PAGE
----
17. 17.
    Rani Das K, Rahmatullah Imon AHM (2016) A brief review of tests for normality. AJTAS 5(1):5–12CrossRefGoogle Scholar
  18. 18.
    R Core Team (2017) R: a language and environment for statistical computing. R Foundation for Statistical Computing, Vienna https:// www.R-project.org/
  19. 19.
    Ferrante L, Skrami E, Gesuita R, Cameriere R (2015) Bayesian calibration for forensic age estimation. Stat Med 34(10):1779–1790CrossRefGoogle Scholar
  20. 20.
    Cameriere R, Pacifici A, Pacifici L, Polimeni A, Federici F, Cingolani M, Ferrante L (2016) Age estimation in children by measurement of open apices in teeth with Bayesian calibration approach. Forensic Sci Int 258:50–54CrossRefGoogle Scholar
  21. 21.
    Demirjian A, Goldstein H, Tanner JM (1973) A new system of dental age assessment. Hum Biol 45:211–227Google Scholar
  22. 22.
    Phillips V, van Wyk Kotze T (2009) Testing standard methods of dental age estimation by Moorrees, fanning and hunt and Demirjian, Goldstein and Tanner on three South African children samples. J Forensic Odontostomatol 27(2):20–28Google Scholar
  23. 23.
    Uys A, Fabris-Rotelli I, Bernitz H (2014) Estimating age in black South African children. SADJ 69(2):54–58 60–1Google Scholar
  24. 24.
    LA Hargreaves PE, Cleaton-Jones LP, Fati P, Roberts GJ, Hargreaves V (1997) Eruption of primary teeth in South Africans from one year of age. S Afr J Sci 93:81–84Google Scholar
  25. 25.
    Esan TA, Schepartz LA (2018) The WITS atlas: a black Southern African dental atlas for permanent tooth formation and emergence. Am J Phys Anthropol 166:208–218CrossRefGoogle Scholar
  26. 26.
    Willems G, Lee SS, Uys A, Bernitz H, Cadenas de Llano-Pérula M, Fieuws S, Thevissen P (2018) Age estimation based on Willems method versus new country-specific method in South African black children. Int J Legal Med 132(2):599–607CrossRefGoogle Scholar
  27. 27.
    Willems G, Van Olmen A, Spiessens B, Carels C (2001) Dental age estimation in Belgian children: Demirjian’s technique revisited. J Forensic Sci 46(4):893–895CrossRefGoogle Scholar
  28. 28.
    De Luca S, De Giorgio S, Butti AC, Biagi R, Cingolani M, Cameriere R (2012) Age estimation in children by measurement of open apices in tooth roots: study of a Mexican sample. Forensic Sci Int 221:155.e1–155.e7Google Scholar
  29. 29.
    Gulsahi A, Tirali RE, Cehreli SB, De Luca S, Ferrante L, Cameriere R (2015) The reliability of Cameriere’s method in Turkish children: a preliminary report. Forensic Sci Int 249:319.e1–319.e5  https://doi.org/10.1016/j.forsciint.2015.01.031 CrossRefGoogle Scholar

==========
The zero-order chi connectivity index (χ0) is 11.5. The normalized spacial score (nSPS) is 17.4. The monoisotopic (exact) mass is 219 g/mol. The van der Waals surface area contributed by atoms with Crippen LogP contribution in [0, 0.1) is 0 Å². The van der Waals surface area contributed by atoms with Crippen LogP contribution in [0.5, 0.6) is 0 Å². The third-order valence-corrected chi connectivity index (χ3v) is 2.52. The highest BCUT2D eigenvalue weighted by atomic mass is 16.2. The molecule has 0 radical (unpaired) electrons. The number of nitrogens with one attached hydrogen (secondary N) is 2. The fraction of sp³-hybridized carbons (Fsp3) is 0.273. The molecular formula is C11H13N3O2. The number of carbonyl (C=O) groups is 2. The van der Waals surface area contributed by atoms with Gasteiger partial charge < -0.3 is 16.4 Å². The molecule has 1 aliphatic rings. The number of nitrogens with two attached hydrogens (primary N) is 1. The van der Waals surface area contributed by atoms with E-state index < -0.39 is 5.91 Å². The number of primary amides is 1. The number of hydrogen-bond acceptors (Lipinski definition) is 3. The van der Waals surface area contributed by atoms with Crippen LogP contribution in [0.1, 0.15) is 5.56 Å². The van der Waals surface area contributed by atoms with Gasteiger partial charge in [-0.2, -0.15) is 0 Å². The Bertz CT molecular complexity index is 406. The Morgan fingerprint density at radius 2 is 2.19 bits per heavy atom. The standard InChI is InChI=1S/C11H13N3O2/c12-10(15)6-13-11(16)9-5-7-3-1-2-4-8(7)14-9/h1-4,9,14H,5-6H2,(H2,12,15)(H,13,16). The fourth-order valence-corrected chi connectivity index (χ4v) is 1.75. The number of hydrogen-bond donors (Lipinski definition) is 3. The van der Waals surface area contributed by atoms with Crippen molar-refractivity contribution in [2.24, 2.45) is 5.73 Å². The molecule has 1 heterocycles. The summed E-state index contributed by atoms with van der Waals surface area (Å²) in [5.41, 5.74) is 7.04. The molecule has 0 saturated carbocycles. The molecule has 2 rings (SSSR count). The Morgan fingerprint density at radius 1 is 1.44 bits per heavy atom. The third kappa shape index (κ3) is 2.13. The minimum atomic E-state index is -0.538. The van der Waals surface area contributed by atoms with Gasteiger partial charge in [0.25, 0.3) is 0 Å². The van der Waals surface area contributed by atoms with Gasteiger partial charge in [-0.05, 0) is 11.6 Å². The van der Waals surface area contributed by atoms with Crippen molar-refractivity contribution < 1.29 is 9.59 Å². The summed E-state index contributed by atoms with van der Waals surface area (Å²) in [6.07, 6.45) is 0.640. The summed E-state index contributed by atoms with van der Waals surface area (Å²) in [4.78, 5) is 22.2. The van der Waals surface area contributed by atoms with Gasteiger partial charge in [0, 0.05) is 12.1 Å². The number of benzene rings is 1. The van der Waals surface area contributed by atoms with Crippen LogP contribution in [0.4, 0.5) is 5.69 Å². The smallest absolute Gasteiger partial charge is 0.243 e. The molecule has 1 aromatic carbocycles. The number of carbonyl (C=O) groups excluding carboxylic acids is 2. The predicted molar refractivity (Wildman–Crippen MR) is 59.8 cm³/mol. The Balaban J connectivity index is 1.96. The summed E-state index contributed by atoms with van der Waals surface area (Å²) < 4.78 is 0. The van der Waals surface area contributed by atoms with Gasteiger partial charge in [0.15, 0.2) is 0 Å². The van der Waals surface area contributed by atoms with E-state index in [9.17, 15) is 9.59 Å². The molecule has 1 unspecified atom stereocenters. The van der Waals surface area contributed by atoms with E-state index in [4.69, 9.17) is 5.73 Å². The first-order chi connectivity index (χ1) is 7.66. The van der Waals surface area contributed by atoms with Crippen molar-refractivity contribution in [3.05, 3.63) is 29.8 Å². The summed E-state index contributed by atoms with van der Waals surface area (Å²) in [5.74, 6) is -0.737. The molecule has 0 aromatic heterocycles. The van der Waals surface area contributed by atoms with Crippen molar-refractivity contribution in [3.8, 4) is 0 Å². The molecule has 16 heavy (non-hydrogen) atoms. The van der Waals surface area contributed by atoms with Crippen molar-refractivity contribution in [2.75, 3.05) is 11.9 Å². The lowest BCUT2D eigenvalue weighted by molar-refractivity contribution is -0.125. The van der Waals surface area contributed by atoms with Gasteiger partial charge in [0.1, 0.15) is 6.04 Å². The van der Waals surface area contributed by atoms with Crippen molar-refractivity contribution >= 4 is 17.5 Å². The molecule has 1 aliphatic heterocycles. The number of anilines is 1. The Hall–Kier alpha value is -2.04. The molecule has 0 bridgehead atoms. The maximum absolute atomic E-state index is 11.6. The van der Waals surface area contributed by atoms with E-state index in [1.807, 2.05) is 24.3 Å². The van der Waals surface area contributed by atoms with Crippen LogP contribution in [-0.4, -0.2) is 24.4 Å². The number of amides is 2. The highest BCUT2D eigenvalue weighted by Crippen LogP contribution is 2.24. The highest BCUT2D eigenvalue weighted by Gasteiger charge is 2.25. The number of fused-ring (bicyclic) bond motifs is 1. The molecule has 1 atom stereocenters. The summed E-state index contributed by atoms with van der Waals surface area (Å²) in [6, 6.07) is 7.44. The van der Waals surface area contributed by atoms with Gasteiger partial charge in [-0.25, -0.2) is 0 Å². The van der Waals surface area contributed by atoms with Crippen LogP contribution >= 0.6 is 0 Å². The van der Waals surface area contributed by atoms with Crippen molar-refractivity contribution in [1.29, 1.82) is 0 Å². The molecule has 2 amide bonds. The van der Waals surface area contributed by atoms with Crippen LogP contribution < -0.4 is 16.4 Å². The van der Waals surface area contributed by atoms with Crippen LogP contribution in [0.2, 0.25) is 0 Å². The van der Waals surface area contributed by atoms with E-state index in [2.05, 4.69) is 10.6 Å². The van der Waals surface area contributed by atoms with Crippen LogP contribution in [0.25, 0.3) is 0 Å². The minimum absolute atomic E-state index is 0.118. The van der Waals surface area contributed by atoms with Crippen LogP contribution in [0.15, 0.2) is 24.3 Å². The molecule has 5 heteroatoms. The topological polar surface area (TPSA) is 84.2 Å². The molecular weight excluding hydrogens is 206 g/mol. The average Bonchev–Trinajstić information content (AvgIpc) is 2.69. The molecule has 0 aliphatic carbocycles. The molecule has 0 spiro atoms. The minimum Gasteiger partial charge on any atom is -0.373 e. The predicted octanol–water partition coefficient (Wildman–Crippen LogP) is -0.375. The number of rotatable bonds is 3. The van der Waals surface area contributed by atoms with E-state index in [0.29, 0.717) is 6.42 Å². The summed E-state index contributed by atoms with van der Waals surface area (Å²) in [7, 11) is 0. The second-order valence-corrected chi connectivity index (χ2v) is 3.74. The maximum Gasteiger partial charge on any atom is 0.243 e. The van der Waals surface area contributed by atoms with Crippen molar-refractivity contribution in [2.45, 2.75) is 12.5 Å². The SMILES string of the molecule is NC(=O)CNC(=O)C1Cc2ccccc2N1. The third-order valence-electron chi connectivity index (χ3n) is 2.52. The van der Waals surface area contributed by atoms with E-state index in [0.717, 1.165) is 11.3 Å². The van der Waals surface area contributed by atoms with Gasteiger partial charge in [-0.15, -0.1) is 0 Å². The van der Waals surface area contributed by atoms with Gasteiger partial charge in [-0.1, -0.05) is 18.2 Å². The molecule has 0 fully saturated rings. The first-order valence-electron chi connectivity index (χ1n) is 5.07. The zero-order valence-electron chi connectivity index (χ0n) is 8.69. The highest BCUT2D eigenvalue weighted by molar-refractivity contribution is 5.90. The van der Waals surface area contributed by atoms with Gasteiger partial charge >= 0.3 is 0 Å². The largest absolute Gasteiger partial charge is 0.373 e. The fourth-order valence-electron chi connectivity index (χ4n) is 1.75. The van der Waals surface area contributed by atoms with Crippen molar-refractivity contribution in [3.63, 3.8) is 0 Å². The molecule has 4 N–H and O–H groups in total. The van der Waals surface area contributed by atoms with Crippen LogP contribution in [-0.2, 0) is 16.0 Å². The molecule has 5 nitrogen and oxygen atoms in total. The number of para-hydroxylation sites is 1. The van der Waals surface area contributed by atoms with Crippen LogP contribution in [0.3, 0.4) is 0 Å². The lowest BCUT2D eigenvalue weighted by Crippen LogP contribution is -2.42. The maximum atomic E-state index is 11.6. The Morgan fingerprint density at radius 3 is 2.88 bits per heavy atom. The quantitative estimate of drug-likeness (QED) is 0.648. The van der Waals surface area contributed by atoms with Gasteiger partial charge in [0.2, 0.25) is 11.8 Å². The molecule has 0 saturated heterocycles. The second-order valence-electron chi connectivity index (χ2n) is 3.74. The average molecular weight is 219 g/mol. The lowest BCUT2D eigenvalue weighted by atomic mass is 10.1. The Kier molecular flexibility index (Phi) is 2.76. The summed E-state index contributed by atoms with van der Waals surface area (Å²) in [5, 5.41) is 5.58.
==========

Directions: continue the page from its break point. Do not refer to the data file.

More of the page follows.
30. 30.
    Latić-Dautović M, Nakaš E, Jelešković A, Cavrić J, Galić I (2017) Cameriere’s European formula for age estimation: a study on the children in Bosnia and Herzegovina. South Eur J Orthod Dentofac Res 4(2):26–30Google Scholar
  31. 31.
    Mazzilli LEN, Melani RFH, Lascala CA, Velandia Palacio LA, Cameriere R (2018) Age estimation: Cameriere’s open apices methodology accuracy on a southeast Brazilian sample. J Forensic Legal Med 58:164–168CrossRefGoogle Scholar
  32. 32.
    Aykroyd R, Lucy D, Pollard A, Roberts C (1999) Nasty, brutish, but not necessarily short: a reconsideration of the statistical methods used to calculate age at death from adult human skeletal and dental indicators. Am Antiq 64:55–70CrossRefGoogle Scholar
  33. 33.
    Thevissen PW, Fieuws S, Willems G (2010) Human dental age estimation using third molar developmental stages: does a Bayesian approach outperform regression models to discriminate between juveniles and adults? Int J Legal Med 124:35–42CrossRefGoogle Scholar
  34. 34.
    Tangmose S, Thevissen P, Lynnerup N, Willems G, Boldsen J (2015) Age estimation in the living: transition analysis on developing third molars. Forensic Sci Int 257:512e1–512e7CrossRefGoogle Scholar
  35. 35.
    Metsäniitty M, Waltimo-Sirén J, Ranta H, Fieuws S, Thevissen P (2019) Dental age estimation in Somali children and sub-adults combining permanent teeth and third molar development. Int J Legal Med.  https://doi.org/10.1007/s00414-019-02053-w
  36. 36.
    Aykroyd R, Lucy D, Pollard AM, Solheim T (1997) Regression analysis in adult age estimation. Am J Phys Anthropol 104(2):259–265CrossRefGoogle Scholar
  37. 37.
    Lucy D, Pollard AM (1995) Further comments on the estimation of error associated with the Gustafson dental age estimation method. J Forensic Sci 40(2):222–227CrossRefGoogle Scholar
  38. 38.
    European Network of Forensic Scientific Institutes (ENFSI) (2015) ENFSI guideline for evaluative reporting in forensic science: Strengthening the Evaluation of Forensic Results Across EuropeGoogle Scholar

Copyright information

© Springer-Verlag GmbH Germany, part of Springer Nature 2019

Authors and Affiliations

  1. 1.Department of Orthodontics and Dentofacial OrthopedicsUniversity of BernBernSwitzerland
  2. 2.Área de Identificación Forense, Unidad de Derechos HumanosServicio Médico LegalSantiago de ChileChile
  3. 3.AgEstimation ProjectMacerataItaly
  4. 4.Department of Odontostomatologic and Specialized Clinical Sciences (DISCO)Polytechnic University of MarcheAnconaItaly
  5. 5.Center of Epidemiology, Biostatistics and Medical Information Technology, Department of Biomedical Science and Public HealthPolytechnic University of MarcheAnconaItaly
  6. 6.Department of Health SciencesUniversity of FlorenceFlorenceItaly

Personalised recommendations